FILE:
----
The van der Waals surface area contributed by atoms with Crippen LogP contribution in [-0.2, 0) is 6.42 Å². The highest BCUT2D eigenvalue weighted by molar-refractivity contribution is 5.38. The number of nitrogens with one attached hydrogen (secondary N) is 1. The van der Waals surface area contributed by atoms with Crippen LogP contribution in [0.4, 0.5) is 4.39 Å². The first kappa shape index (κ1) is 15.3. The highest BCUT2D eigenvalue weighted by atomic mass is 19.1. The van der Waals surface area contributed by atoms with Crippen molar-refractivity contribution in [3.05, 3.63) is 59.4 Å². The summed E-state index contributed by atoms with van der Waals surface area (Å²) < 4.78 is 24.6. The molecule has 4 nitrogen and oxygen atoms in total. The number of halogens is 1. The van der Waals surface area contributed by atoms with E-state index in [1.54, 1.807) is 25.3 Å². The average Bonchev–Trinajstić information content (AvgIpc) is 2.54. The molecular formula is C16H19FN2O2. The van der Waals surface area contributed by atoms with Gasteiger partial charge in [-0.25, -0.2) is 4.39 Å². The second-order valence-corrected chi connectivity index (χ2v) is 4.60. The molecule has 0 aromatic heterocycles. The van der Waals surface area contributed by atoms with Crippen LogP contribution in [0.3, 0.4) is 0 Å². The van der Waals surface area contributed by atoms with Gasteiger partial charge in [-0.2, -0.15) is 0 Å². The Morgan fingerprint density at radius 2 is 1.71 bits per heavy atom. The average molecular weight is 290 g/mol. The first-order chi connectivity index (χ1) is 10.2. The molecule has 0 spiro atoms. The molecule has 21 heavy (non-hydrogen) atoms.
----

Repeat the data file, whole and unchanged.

The van der Waals surface area contributed by atoms with Crippen LogP contribution in [-0.2, 0) is 6.42 Å². The highest BCUT2D eigenvalue weighted by molar-refractivity contribution is 5.38. The number of nitrogens with one attached hydrogen (secondary N) is 1. The van der Waals surface area contributed by atoms with Crippen LogP contribution in [0.4, 0.5) is 4.39 Å². The first kappa shape index (κ1) is 15.3. The highest BCUT2D eigenvalue weighted by atomic mass is 19.1. The van der Waals surface area contributed by atoms with Crippen molar-refractivity contribution in [3.05, 3.63) is 59.4 Å². The summed E-state index contributed by atoms with van der Waals surface area (Å²) < 4.78 is 24.6. The molecule has 4 nitrogen and oxygen atoms in total. The number of halogens is 1. The van der Waals surface area contributed by atoms with E-state index in [1.54, 1.807) is 25.3 Å². The average Bonchev–Trinajstić information content (AvgIpc) is 2.54. The molecular formula is C16H19FN2O2. The van der Waals surface area contributed by atoms with Gasteiger partial charge in [-0.25, -0.2) is 4.39 Å². The second-order valence-corrected chi connectivity index (χ2v) is 4.60. The molecule has 0 aromatic heterocycles. The van der Waals surface area contributed by atoms with Crippen LogP contribution in [0.3, 0.4) is 0 Å². The van der Waals surface area contributed by atoms with Gasteiger partial charge in [-0.2, -0.15) is 0 Å². The Morgan fingerprint density at radius 2 is 1.71 bits per heavy atom. The average molecular weight is 290 g/mol. The first-order chi connectivity index (χ1) is 10.2. The molecule has 0 spiro atoms. The molecule has 21 heavy (non-hydrogen) atoms.